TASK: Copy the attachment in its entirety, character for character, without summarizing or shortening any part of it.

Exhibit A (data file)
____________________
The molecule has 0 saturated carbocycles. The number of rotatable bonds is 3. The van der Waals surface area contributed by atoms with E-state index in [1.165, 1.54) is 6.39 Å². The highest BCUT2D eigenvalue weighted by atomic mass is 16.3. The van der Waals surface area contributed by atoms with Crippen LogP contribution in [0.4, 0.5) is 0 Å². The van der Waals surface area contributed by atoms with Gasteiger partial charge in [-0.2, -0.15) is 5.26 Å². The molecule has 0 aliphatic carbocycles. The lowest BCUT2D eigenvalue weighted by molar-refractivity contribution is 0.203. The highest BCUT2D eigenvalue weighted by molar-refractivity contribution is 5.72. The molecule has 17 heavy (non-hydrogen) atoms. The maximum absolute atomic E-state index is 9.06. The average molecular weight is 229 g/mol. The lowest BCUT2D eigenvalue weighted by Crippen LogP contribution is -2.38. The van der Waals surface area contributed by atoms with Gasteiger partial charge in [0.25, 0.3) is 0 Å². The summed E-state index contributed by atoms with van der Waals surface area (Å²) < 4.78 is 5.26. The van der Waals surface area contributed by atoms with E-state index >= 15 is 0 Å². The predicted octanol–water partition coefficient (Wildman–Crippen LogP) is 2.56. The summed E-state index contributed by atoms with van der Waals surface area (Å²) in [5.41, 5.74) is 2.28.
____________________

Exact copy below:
The molecule has 0 saturated carbocycles. The number of rotatable bonds is 3. The van der Waals surface area contributed by atoms with E-state index in [1.165, 1.54) is 6.39 Å². The highest BCUT2D eigenvalue weighted by atomic mass is 16.3. The van der Waals surface area contributed by atoms with Crippen LogP contribution in [0.4, 0.5) is 0 Å². The van der Waals surface area contributed by atoms with Gasteiger partial charge in [-0.2, -0.15) is 5.26 Å². The molecule has 0 aliphatic carbocycles. The lowest BCUT2D eigenvalue weighted by molar-refractivity contribution is 0.203. The highest BCUT2D eigenvalue weighted by molar-refractivity contribution is 5.72. The molecule has 17 heavy (non-hydrogen) atoms. The maximum absolute atomic E-state index is 9.06. The average molecular weight is 229 g/mol. The lowest BCUT2D eigenvalue weighted by Crippen LogP contribution is -2.38. The van der Waals surface area contributed by atoms with Gasteiger partial charge in [0.25, 0.3) is 0 Å². The summed E-state index contributed by atoms with van der Waals surface area (Å²) < 4.78 is 5.26. The van der Waals surface area contributed by atoms with E-state index >= 15 is 0 Å². The predicted octanol–water partition coefficient (Wildman–Crippen LogP) is 2.56. The summed E-state index contributed by atoms with van der Waals surface area (Å²) in [5.41, 5.74) is 2.28.